Often times, law enforcement (LE) responders are by themselves. Dispatch PSTs have a role in ensuring their safety. Every time an LE responder responds to an incident, their status is tracked in CAD. If the LE responder doesn’t respond again within a preset time threshold, their dispatcher is notified and the PST will then try to contact the LE responder to verify they are safe.
Once dispatched, field units are often instructed to use a specific tactical Land Mobile Radio (LMR) channel with which to conduct their incident communications (especially in the Fire/EMS service). This ensures the main dispatch channel remains free for subsequent dispatching.
8. All voice communications, including the 9-1-1 call and the radio dispatch traffic, are recorded on archival logging recorders. This is mandated by law in many states. The recording becomes part of the public record and can be obtained by FOIA (Freedom of Information Act) requests or lawyer subpoenas in court cases. But ECC supervisors also use recordings to survey the performance of PSTs to ensure the ECC’s policies are being met, and for training/coaching purposes to improve future responses.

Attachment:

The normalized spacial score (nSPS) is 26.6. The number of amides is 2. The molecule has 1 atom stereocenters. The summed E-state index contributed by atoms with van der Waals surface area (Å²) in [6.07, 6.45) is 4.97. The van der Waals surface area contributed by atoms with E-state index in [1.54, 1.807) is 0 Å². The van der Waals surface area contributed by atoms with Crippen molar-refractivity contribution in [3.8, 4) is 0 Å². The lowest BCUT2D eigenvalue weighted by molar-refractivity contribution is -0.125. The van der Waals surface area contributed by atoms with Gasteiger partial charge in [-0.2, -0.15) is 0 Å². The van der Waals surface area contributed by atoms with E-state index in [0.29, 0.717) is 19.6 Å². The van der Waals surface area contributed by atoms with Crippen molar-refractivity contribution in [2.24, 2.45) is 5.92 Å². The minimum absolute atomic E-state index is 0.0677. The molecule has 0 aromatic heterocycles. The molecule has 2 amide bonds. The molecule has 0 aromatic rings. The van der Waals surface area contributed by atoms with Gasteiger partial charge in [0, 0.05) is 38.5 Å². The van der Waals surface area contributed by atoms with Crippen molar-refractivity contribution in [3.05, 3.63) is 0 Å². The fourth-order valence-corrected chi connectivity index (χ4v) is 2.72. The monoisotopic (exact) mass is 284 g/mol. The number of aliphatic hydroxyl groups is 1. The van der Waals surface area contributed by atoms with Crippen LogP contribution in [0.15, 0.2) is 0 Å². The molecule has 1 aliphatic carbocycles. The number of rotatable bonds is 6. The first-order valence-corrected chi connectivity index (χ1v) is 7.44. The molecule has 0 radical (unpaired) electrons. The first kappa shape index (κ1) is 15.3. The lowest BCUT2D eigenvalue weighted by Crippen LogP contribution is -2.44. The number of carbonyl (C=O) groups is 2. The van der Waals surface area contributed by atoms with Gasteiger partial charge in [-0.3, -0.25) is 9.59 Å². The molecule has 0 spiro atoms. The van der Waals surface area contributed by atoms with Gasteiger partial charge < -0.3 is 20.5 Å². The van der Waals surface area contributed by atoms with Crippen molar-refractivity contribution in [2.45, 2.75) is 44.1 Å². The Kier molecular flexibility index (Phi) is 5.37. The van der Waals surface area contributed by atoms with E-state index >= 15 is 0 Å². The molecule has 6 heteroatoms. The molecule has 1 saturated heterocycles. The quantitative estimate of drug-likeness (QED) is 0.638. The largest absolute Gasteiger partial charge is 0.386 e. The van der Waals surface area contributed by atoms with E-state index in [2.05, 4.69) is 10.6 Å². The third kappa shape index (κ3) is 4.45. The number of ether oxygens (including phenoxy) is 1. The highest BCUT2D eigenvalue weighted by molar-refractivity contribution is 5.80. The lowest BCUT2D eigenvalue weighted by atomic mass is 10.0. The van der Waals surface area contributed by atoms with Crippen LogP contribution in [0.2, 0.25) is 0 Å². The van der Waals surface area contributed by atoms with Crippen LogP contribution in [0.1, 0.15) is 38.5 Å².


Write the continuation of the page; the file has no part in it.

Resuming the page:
In addition to the long term archival recordings, various systems also record the most recent voice traffic and make it quickly accessible to the PSTs who were involved. This allows those PSTs to replay voice traffic that may not have been initially understood, and helps eliminate the need to ask for information to be repeated as new voice traffic.
The recording systems can also record “meta data” associated with voice traffic. In the case of 9-1-1 callers, this can include the location and call back number of the caller. In the case of radio traffic, this can include the talker’s radio ID, status and in more advanced systems, the location of the first responder who was originating the traffic.
Increasingly, archival logging recorders are also recording other data, such as CAD keystrokes, screen shots, and other info that can help recreate the sequence of events during an incident. For actual CAD records, the CAD system typically archives that information itself.
That wraps up our Public Safety Dispatch Center 102 post on 9-1-1 call flows. If you have comments, questions, or points you’d like to add please post them.
Stay tuned for installment #3, How Does 9-1-1 Know Where I Am?